What this means is in order to reap the broadest spectrum of health-promoting benefits offered by exercise, you need to exercise at different intensities, for different amounts of time, at varying frequencies. We break this down into two types of exercise: “Special Event” and “All The Time”.
Special Event exercise is exactly as it sounds. It is what you typically think of when you think of exercising – going for a run, playing sports, lifting weights, going to the gym, doing a spin class. This kind of exercise is a thing segmented from everything else in your day. It often includes a change of clothes and a change of location. You operate at a noticeably higher intensity level during this period of time, and it typically doesn’t last more than 30-60 minutes. You will likely be sweating with your heart rate and respiratory rate elevated, as well.
All The Time exercise is the physical activity that you get throughout the day that you may not even consider to be exercise. Activity such as walking from your car to the office, walking throughout the grocery store, or walking up the stairs in your house. This physical activity usually does not require a change of clothing, nor are you usually sweating profusely during these activities.
Now, we have very specific recommendations for you as to the frequency, intensity, and duration of each of these types of exercise, as well as special tips to make sure you can get both types of exercise in throughout your week. BUT, in order to get the how-to of all of this, you need to download our FREE E-BOOK, “Five Simple Steps To Create Lifelong Health Through Exercise”, by clicking here. Our book will be able to give you all the details of what you need to do, how often you need to do it, and how much you should be challenging yourself in order to reap the health and longevity benefits that exercise can provide.
So yes, there is a pill. This pill has the potential to prevent and/or slow the progression of nearly every chronic disease known. It will improve your energy levels, cognitive function, mood, and body composition. This pill is exercise. And as a personal trainer in Schaumburg, I invite you to participate in taking this pill for the rest of your life.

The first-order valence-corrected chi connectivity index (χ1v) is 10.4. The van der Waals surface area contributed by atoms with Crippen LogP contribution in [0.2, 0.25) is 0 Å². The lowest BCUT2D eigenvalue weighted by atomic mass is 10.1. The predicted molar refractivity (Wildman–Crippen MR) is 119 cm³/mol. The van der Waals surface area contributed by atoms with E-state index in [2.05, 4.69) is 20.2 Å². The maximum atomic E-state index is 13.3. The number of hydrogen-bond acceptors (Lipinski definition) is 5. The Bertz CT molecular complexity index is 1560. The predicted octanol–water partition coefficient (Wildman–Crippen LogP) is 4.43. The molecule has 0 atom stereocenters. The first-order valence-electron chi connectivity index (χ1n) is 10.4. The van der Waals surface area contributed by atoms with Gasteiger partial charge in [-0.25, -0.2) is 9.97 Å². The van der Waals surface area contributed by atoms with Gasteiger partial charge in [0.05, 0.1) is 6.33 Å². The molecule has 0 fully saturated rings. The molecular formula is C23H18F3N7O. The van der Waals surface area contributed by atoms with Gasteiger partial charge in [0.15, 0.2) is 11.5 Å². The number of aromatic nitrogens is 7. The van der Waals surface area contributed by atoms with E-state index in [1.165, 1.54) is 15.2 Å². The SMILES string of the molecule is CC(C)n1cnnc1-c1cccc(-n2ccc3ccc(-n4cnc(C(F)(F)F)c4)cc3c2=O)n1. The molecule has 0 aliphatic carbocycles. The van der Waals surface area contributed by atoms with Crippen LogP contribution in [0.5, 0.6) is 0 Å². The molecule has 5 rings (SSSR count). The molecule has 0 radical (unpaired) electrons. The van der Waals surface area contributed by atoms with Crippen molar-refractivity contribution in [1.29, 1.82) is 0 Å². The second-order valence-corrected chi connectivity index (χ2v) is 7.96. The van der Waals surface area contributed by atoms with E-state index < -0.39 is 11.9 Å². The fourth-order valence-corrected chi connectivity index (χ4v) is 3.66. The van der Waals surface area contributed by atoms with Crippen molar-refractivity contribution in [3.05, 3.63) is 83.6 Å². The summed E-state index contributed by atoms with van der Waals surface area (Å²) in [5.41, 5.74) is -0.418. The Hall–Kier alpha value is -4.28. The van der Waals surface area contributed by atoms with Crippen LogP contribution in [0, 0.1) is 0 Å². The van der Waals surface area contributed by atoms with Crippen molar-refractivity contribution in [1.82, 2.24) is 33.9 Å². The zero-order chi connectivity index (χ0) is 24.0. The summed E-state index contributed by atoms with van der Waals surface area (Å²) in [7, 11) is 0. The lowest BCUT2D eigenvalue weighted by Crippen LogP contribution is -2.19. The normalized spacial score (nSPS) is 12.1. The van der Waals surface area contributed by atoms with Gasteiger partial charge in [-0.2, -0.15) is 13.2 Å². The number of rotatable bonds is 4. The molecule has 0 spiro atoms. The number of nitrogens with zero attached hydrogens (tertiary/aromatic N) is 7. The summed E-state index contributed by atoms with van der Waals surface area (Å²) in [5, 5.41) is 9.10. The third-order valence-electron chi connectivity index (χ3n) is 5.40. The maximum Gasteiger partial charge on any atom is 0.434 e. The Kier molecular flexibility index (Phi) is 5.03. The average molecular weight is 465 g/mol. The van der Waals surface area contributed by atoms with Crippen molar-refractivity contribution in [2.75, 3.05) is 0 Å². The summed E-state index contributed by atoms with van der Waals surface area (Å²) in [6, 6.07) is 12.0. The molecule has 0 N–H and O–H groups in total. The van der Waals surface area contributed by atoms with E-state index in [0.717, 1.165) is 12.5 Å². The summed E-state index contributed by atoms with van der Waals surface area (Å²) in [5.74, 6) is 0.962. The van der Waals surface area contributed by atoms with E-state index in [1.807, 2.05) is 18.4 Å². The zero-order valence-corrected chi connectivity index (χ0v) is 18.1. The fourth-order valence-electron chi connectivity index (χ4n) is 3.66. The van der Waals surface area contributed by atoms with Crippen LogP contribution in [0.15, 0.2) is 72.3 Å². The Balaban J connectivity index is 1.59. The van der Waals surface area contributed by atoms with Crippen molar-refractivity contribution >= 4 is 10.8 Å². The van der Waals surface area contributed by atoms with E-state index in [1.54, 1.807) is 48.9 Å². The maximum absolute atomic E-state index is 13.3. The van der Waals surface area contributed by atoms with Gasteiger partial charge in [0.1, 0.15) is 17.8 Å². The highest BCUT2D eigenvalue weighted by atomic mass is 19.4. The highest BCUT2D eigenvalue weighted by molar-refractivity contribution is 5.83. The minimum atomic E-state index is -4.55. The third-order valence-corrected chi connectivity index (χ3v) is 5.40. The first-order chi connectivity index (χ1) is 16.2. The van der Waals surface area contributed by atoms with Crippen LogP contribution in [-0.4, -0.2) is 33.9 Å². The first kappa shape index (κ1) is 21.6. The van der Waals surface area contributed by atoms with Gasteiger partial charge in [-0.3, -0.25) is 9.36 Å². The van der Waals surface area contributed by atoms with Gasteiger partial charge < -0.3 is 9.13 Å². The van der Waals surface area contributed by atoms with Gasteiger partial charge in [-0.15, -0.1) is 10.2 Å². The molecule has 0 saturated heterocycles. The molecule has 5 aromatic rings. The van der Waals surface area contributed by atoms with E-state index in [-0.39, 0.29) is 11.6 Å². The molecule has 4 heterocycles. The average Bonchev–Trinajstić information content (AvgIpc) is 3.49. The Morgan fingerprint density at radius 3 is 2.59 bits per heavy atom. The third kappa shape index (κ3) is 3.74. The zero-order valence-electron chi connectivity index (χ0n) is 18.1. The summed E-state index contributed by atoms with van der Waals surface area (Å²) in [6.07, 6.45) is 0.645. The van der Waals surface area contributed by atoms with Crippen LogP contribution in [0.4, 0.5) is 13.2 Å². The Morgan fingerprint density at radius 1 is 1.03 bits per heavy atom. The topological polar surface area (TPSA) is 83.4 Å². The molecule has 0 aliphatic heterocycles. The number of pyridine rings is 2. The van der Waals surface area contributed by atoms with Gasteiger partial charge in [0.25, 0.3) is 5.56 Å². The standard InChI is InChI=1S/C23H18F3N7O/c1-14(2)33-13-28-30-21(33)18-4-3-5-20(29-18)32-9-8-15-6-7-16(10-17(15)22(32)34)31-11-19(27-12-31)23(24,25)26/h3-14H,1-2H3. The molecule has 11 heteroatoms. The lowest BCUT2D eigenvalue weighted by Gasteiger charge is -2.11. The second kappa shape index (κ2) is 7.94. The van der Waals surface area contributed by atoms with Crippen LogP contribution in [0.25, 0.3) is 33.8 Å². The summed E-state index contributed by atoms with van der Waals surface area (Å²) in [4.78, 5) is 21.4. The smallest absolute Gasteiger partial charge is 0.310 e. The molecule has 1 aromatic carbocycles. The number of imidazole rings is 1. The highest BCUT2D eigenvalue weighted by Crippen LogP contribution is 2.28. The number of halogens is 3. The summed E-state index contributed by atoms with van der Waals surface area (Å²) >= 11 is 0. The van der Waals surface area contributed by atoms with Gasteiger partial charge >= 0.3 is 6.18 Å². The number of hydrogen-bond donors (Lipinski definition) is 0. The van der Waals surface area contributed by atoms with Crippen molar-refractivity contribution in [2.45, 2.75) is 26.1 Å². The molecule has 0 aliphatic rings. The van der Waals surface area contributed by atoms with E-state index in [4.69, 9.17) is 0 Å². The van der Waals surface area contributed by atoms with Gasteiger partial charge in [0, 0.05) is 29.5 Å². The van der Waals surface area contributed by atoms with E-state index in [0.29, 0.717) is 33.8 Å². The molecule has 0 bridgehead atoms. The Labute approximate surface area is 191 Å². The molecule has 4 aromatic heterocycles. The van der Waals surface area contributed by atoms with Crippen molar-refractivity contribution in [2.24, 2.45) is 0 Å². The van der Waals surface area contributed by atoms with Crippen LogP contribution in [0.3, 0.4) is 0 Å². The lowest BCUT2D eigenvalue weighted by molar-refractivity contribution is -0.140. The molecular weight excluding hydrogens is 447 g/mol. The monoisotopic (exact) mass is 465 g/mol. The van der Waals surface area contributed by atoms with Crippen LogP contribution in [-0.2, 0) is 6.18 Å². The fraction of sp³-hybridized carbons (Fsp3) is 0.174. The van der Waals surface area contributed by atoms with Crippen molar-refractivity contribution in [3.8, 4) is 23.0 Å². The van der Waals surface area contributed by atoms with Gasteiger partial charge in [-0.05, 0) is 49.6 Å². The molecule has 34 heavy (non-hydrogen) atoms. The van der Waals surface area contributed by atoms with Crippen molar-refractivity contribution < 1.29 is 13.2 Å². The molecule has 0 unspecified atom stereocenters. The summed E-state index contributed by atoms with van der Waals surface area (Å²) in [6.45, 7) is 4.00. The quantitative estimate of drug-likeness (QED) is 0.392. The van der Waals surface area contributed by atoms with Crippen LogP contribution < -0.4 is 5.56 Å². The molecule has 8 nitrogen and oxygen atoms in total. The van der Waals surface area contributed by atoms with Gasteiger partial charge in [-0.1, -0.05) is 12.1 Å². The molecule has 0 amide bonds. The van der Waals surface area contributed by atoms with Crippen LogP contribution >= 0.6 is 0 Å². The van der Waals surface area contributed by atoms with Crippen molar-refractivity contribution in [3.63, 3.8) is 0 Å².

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- Lee C, Blair S, Jackson A. Cardiorespiratory fitness, body composition, and all-cause and cardiovascular disease mortality in men. The American Journal of Clinical Nutrition. 69(3): 373-380, 1999.
- Rantanen T, Masaki K, He Q, Ross G, Wilcox B, White L. Midlife muscle strength and human longevity up to age 100 years: a 44-year prospective study among a descendant cohort. Age. 34(3): 563-570, 2012.
- Schneider S, Amorosa L, Khachadurian A, Ruderman N. Studies on the mechanism of improved glucose control during regular exercise in Type 2 (non-insulin-dependent) diabetes. Diabetologia. 26(5): 355-360, 1984.
- Eriksson K, Lindgarde F. Prevention of Type-2 (non-insulin-dependent) diabetes mellitus by diet and physical exercise; the 6-year malmo feasibility study. Diabetologia. 34(12): 891-898, 1991.
- Pedersen B. The diseasome of physical inactivity–and the role of myokines in muscle-fat cross talk. Journal of Physiology. 587(23): 5559-5568, 2009.
- Warburton D, Nicol C, Bredin S. Health benefits of physical activity: the benefits. CMAJ. 174(6): 801-809, 2006.